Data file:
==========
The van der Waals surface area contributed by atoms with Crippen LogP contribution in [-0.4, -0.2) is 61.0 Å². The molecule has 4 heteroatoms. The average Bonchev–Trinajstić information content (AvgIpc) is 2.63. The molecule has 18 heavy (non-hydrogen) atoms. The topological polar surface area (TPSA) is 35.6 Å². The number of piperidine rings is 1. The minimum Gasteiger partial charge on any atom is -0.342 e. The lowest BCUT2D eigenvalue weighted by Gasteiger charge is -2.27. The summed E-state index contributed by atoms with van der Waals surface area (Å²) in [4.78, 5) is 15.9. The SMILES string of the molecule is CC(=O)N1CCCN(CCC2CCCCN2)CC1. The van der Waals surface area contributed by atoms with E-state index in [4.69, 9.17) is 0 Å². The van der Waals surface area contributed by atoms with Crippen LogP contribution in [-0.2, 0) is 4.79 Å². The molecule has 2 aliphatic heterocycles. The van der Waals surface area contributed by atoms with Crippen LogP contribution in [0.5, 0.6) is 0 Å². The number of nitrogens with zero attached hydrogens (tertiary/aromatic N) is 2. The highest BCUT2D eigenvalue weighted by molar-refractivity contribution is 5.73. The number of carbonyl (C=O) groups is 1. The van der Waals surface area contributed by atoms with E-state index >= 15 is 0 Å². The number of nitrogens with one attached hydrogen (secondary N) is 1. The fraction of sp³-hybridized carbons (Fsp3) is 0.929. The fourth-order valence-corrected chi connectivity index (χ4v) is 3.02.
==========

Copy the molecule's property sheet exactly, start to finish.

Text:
The van der Waals surface area contributed by atoms with Crippen LogP contribution in [-0.4, -0.2) is 61.0 Å². The molecule has 4 heteroatoms. The average Bonchev–Trinajstić information content (AvgIpc) is 2.63. The molecule has 18 heavy (non-hydrogen) atoms. The topological polar surface area (TPSA) is 35.6 Å². The number of piperidine rings is 1. The minimum Gasteiger partial charge on any atom is -0.342 e. The lowest BCUT2D eigenvalue weighted by Gasteiger charge is -2.27. The summed E-state index contributed by atoms with van der Waals surface area (Å²) in [4.78, 5) is 15.9. The SMILES string of the molecule is CC(=O)N1CCCN(CCC2CCCCN2)CC1. The van der Waals surface area contributed by atoms with E-state index in [4.69, 9.17) is 0 Å². The van der Waals surface area contributed by atoms with Crippen LogP contribution in [-0.2, 0) is 4.79 Å². The molecule has 2 aliphatic heterocycles. The van der Waals surface area contributed by atoms with Crippen LogP contribution in [0.5, 0.6) is 0 Å². The number of nitrogens with zero attached hydrogens (tertiary/aromatic N) is 2. The highest BCUT2D eigenvalue weighted by molar-refractivity contribution is 5.73. The number of carbonyl (C=O) groups is 1. The van der Waals surface area contributed by atoms with E-state index >= 15 is 0 Å². The number of nitrogens with one attached hydrogen (secondary N) is 1. The fraction of sp³-hybridized carbons (Fsp3) is 0.929. The fourth-order valence-corrected chi connectivity index (χ4v) is 3.02.